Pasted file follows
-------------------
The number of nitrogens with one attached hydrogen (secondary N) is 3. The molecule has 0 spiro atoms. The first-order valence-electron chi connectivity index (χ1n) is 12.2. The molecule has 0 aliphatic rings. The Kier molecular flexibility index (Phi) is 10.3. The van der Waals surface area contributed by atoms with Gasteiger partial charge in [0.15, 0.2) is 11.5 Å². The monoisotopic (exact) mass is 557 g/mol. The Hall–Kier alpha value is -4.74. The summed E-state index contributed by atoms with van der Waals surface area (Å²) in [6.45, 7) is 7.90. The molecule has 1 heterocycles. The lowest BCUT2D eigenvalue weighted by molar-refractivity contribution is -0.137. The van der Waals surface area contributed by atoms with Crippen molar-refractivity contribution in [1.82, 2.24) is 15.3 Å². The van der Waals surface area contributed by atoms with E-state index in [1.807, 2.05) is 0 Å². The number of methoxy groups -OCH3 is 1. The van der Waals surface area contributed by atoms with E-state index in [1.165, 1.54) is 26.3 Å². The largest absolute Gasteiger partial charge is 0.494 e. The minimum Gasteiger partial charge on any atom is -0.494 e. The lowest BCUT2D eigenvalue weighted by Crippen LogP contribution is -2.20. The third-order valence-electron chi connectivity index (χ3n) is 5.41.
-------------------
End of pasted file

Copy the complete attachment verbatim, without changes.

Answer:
The number of nitrogens with one attached hydrogen (secondary N) is 3. The molecule has 0 spiro atoms. The first-order valence-electron chi connectivity index (χ1n) is 12.2. The molecule has 0 aliphatic rings. The Kier molecular flexibility index (Phi) is 10.3. The van der Waals surface area contributed by atoms with Gasteiger partial charge in [0.15, 0.2) is 11.5 Å². The monoisotopic (exact) mass is 557 g/mol. The Hall–Kier alpha value is -4.74. The summed E-state index contributed by atoms with van der Waals surface area (Å²) in [6.45, 7) is 7.90. The molecule has 1 heterocycles. The lowest BCUT2D eigenvalue weighted by molar-refractivity contribution is -0.137. The van der Waals surface area contributed by atoms with Crippen molar-refractivity contribution in [1.82, 2.24) is 15.3 Å². The van der Waals surface area contributed by atoms with E-state index in [1.807, 2.05) is 0 Å². The number of methoxy groups -OCH3 is 1. The van der Waals surface area contributed by atoms with E-state index in [1.165, 1.54) is 26.3 Å². The largest absolute Gasteiger partial charge is 0.494 e. The minimum Gasteiger partial charge on any atom is -0.494 e. The lowest BCUT2D eigenvalue weighted by Crippen LogP contribution is -2.20. The third-order valence-electron chi connectivity index (χ3n) is 5.41.